The Karly alien has two forms. It's man-sized form looks very different from when it goes giant.  The one recognizable factor are these large spikes on each shoulder. When it's a giant monster, these spikes possess laser capabilities, emitting electrical beams that shock Leo when he attacks. The monster has a charging-bull attack, lifting Leo off the ground, and slamming him on his back. Karly's demise is similar to the previous installment's monster, Kanedoras, keeping with the trend of brutal monster deaths. Additionally, the suit for the giant version of Alien Karly looks like it's stitched together from other monster suits.

Director Tojo Shohei is behind the camera for the second of six times on LEO. Having helmed the previous episode, these two are about even in terms of entertainment value. The sentimentality is stronger in episode five, but both shows, while sharing similarities, have different writers (Shosuke Watarukai). The young children, Toru and Kaoru, intro'd in episode three, and recurring characters, have a cameo during the finale; 'You're A Man! Fire Up!' has been serious the duration, so it ends on a comical note at the expense of Japanese giant monster movie favorite, Yu Fujiki.


For the time being, ULTRAMAN LEO remains an enjoyable show before later going off the rails where the utter bizarro factor and noticeable budget cuts will determine continued viewer interest.

MONSTERS: Karly Seijin (Alien)
WEAPONS: MAC Attack Jeep (MAC Roddy); MAC Gun

To be continued in Episode 7: A BEAUTIFUL MAN'S WILL!!!

Monday, July 13, 2015

From Beyond Television: Ultraman Ace Episode #3

 
Episode 3: BURN! SUPER BEAST HELL (MOERU CHOJU JIGOKU) ***

Directed by Yamagiwa Eizo

On patrol, Minami witnesses the sky crack open and a monster emerges. Destroying a bridge with a little boy on it, a passenger plane flies overhead and it, too, is destroyed. TAC investigates the wreckage and finds no sign of the little boy, nor the monster Minami described. Hokuto finds the yellow hat belonging to the boy which happens to have his name, Shiro Nakamori, printed on it. Hokuto locates his parents and upon meeting the boy, realizes something is wrong with him after he swipes his gun and attempts to kill him with it! It's discovered the boy has been possessed by the Yapool, using him as a host for the monster Vakishim. Luring the main TAC members away with a decoy, Vakishim is sent to destroy the TAC headquarters at the base of Mount Fuji.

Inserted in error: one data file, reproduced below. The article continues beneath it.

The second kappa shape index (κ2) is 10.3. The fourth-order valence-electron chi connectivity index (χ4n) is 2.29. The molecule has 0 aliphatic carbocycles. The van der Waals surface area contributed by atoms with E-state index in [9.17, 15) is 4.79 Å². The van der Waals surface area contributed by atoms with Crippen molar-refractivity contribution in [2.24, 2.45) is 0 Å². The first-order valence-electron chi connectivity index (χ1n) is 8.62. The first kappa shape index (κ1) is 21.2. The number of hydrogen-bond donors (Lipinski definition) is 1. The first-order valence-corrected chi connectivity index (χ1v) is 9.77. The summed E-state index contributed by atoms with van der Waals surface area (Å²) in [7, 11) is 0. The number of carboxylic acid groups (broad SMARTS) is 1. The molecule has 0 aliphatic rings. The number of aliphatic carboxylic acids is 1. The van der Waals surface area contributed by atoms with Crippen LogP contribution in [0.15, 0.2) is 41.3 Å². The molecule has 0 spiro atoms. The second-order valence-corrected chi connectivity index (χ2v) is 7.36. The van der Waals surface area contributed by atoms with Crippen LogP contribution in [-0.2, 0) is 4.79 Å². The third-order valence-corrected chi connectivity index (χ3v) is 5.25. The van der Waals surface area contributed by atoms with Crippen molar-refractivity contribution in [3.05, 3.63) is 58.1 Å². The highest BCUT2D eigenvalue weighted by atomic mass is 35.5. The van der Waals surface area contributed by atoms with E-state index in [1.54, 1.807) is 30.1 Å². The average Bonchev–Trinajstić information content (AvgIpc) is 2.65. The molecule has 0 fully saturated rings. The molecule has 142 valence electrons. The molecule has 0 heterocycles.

The third episode of ACE holds the momentum of its predecessors, linking a lot of action to just the bare minimum of storyline. In this case, the action is scaled back slightly to make room for a recurring plot device wherein the Yapool resort to using human hosts for the Super Beasts. This possession motif--which isn't a completely new idea for the ULTRA series--is sort of a bastardized version of the relationship between the Ultramen and their human hosts. As for the M-78 aliens, they respect the innate heroism of man, using the humans as vassals to protect the Earth while martyring their own lives. The Yapool, on the other hand, use them (like the Ultra's, they will raise the dead for their purposes) to take over the Earth with no regard for other lifeforms.